History Professor and LACLxS Co-chair Casey Marina Lurtz wins the Anne Flemming Article Prize 2022.
The American Society for Legal History (ASLH) selected Prof. Lurtz’s article, “Codifying Credit: Everyday Contracting and the Spread of the Civil Code in Nineteenth-Century Mexico,” Law and History Review 39, no. 1 (2021): 97-133. https://doi.org/10.1017/S0738248020000358
Between the 1870s and the 1910s, municipal court officials in southernmost Mexico recorded contracts regarding small debts and credits in what they labeled libros de conocimientos. While only very rarely citing Mexico’s new civil codes of the 1870s and 1880s, the contracts contained in these registers regularly engaged with the kinds of agreements, guarantees, and enforcement mechanisms laid out in the code. They also capture an active, if still elusive, quotidian credit market for the far from well-to-do. This article uses these registers to trace the creation and evolution of Mexico’s civil code from the periphery of the country rather than its center. By looking at the ways farmers, smalltime merchants, housewives, and laborers made use of its forms and norms, we can see how liberal economic policy permeated society through use. The determination of everyday people to make good on the protections and possibilities of liberalized fiscal policy cemented that policy in everyday practice.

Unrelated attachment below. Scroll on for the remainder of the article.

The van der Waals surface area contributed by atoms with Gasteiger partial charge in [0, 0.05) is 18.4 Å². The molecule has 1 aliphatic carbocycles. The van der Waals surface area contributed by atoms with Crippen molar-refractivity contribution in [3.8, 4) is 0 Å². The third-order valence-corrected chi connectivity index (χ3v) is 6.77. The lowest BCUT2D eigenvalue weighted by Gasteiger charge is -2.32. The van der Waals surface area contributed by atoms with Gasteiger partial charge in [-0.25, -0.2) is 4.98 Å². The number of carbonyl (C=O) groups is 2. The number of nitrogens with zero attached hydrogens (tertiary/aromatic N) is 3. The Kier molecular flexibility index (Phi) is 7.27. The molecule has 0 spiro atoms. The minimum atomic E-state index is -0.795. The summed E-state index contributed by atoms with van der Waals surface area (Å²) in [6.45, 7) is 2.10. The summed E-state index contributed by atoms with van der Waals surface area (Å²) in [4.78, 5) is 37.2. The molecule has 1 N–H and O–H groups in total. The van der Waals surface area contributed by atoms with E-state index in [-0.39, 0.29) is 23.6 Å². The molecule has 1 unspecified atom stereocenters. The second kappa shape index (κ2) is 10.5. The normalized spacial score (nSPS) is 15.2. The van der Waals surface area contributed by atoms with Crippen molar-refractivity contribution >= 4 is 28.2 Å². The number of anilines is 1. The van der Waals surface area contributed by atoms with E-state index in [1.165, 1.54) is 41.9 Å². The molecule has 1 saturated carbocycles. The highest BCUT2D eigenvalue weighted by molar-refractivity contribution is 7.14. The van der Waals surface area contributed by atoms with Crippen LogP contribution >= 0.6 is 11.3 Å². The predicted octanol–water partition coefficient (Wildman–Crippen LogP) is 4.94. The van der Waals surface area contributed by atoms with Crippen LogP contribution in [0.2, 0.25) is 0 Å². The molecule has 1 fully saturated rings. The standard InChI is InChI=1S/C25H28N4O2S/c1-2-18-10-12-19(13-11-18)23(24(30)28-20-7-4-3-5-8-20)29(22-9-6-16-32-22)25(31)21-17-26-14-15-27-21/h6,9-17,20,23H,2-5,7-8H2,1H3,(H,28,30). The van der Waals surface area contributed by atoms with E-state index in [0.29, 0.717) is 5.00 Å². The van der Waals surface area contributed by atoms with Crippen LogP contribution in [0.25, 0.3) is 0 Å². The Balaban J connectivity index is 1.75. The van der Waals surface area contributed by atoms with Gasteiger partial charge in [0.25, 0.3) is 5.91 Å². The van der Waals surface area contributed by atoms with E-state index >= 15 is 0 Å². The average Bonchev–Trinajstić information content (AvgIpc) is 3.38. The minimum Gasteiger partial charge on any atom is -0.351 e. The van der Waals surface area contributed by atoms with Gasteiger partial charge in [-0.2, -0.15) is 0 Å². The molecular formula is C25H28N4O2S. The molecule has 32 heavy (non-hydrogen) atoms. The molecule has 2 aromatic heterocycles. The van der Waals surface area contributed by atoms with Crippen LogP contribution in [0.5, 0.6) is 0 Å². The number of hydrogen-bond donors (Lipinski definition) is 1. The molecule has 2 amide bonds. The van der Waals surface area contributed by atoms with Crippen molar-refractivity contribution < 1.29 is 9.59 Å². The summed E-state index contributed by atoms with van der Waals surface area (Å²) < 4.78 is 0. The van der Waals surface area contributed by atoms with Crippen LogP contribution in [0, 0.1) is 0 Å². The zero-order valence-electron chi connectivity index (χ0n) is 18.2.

Here are further details on the Prize.